“Pandian is a virtuous ethnographer, a civil participant in multiple traditions. . . . Pandian’s concerns are profoundly demotic, and as such they constitute a salutary reminder of what, as anthropologists, we might offer to wider conversations about what it is to lead a good life. Because the horizon of improvement is often so important to our interlocutors, it is ethically necessary for us to treat local dreams of development with the dignity they deserve. . . . There should be nothing shocking in such a stirringly anthropological call to arms, but this is but one of many things we always knew but had forgotten until reminded by this supremely thoughtful book.”

    Crooked Stalks is comprehensive, theoretically-sophisticated, and persuasively argued. Scholars and students interested in South Asian agrarian history, ethics, development issues, and agrarian thought will find this book compelling.”

    “[Crooked Stalks] is a fascinating and insightful study. . . . Its strengths are numer¬ous. . . . [Pandian’s] insistence that the self-awareness of savagery among the Kallar is an instrument of self-transformation is an important extension of Elias’s seminal work on the history of manners.”

    “Anand Pandian . . . skilfully piece[s] together a coherent, well-grounded, nuanced, and highly relevant work that is, moreover, so well written that you may find yourself wanting to read the book thoroughly and carefully, cover to cover. . . . Pandian’s own achievement, in Crooked Stalks, is surely one of the best and most important works on the anthropology of the Tamil people published during the last hundred years, and it certainly will form part of the canon of the subject for decades to come.”

    “In this elegantly written and beautifully crafted book, Anand Pandian explores the connections between ways of making a living and the ways in which people make themselves as moral beings. . . . Crooked Stalks builds on and extends a rich vein of research on Tamil culture and on the colonial history of India. It is particularly illuminating in regard to the study of colonial governmentality and in general is a first-class study in the anthropology of morality, deserving of a wide readership.”

    “Overall, Crooked Stalks provides a rich account of the lives of Piramalai Kallars in Tamil Nadu. . . . The subjects of the book are as vivid, lively and dynamic as landscapes, dams, schools, state institutions, parrots, monkeys, oxen, and cows. These lively subjects are examined in the contexts of nature, civility, oppression, colonialism, power, knowledge and hegemony. . . . Let’s hope that the book will be used by scholars, anthropologists, historians, sociologists, and students working on colonial south India as a source to understand the power-politics and hegemonic impositions of law and order and civility in India and other post-Colonial lands.”

  • “Anand Pandian brilliantly explicates the complex linkages between the cultivation and care of the self and the cultivation of the land. I have seen no better illustration of the twin meanings of development as an ethical project and as a socioeconomic one. This ethnographically thick, historically embedded volume will be a major contribution to a range of disciplines including anthropology, history, geography, sociology, development studies, and subaltern studies.” — Akhil Gupta, author of, Postcolonial Developments: Agriculture in the Making of Modern India

    “The Government of British India, in exercising its imperial obsession to count and classify, created a census category called ‘Criminal Tribes & Castes’ under which it (in)famously included the Kallar of South India, a caste, since made famous by two monographs, written by Louis Dumont and Nicholas Dirks, respectively. Crooked Stalks is also a book about the Kallar. Its distinction, however, lies in its sparkling difference from its predecessors. Its concerns are contemporary and of a wider import. It is a study of the self-making of a community, historically located at the meeting of four vectorial complexes: civic governmentality, missionary religiosity, progressivism of modernity and Tamil (traditional) ‘virtuosity’—the latter encompassing the word's medieval meanings. This is a meticulously documented, convincingly argued, lucidly written work. It is an original.” — E. Valentine Daniel, author of, Fluid Signs: Being a Person the Tamil Way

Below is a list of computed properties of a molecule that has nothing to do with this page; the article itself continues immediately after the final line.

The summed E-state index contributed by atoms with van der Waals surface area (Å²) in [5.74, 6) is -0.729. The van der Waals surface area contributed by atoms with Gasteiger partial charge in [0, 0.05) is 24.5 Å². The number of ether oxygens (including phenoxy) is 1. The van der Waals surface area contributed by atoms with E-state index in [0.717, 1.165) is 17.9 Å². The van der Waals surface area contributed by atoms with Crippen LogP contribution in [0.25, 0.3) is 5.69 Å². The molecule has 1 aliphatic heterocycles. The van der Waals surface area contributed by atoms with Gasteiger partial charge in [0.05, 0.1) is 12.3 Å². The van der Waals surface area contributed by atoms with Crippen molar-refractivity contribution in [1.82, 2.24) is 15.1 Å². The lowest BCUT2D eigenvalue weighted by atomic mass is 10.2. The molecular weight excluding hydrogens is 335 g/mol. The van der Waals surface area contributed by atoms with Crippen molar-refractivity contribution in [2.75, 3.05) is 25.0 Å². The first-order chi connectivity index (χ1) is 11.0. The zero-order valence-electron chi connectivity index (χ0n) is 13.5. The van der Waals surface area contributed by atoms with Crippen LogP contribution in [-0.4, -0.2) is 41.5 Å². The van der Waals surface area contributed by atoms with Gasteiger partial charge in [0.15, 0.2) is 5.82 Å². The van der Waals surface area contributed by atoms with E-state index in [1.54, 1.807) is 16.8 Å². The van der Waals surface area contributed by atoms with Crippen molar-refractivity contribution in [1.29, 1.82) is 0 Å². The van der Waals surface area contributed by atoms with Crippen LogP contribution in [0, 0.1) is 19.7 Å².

“The Kallars of Tamilnadu were categorized by the British as a ‘criminal tribe’ in 1918. Anand Pandian's study of the Kallars today asks ground-breaking questions about how subaltern groups, caught in the webs of colonial stereotyping and postcolonial projects of development, use these and other resources to produce their own sense of moral life. Crooked Stalks stands out for its caring and creative deployment of historical, ethnographic, and cultural material in tracking the presence of the colonial past in postcolonial times.” — Dipesh Chakrabarty, author of, Provincializing Europe: Postcolonial Thought and Historical Difference

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  • Description

    How do people come to live as they ought to live? Crooked Stalks seeks an answer to this enduring question in diverse practices of cultivation: in the moral horizons of development intervention, in the forms of virtue through which people may work upon their own desires, deeds, and habits, and in the material labors that turn inhabited worlds into environments for both moral and natural growth. Focusing on the colonial subjection and contemporary condition of the Piramalai Kallar caste—classified, condemned, and policed for decades as a “criminal tribe”—Anand Pandian argues that the work of cultivation in all of these senses has been essential to the pursuit of modernity in south India. Colonial engagements with the Kallars in the early twentieth century relied heavily upon agrarian strategies of moral reform, an approach that echoed longstanding imaginations of the rural cultivator as a morally cultivated being in Tamil literary, moral, and religious tradition. These intertwined histories profoundly shape how people of the community struggle with themselves as ethical subjects today.

    In vivid, inventive, and engaging prose, Pandian weaves together ethnographic encounters, archival investigations, and elements drawn from Tamil poetry, prose, and popular cinema. Tacking deftly between ploughed soils and plundered orchards, schoolroom lessons and stationhouse registers, household hearths and riverine dams, he reveals moral life in the postcolonial present as a palimpsest of traces inherited from multiple pasts. Pursuing these legacies through the fragmentary play of desire, dream, slander, and counsel, Pandian calls attention not only to the moral potential of ordinary existence, but also to the inescapable force of accident, chance, and failure in the making of ethical lives. Rarely are the moral coordinates of modern power sketched with such intimacy and delicacy.

    About The Author(s)

    Anand Pandian is Assistant Professor of Anthropology at Johns Hopkins University. He is an editor of Race, Nature, and the Politics of Difference, also published by Duke University Press.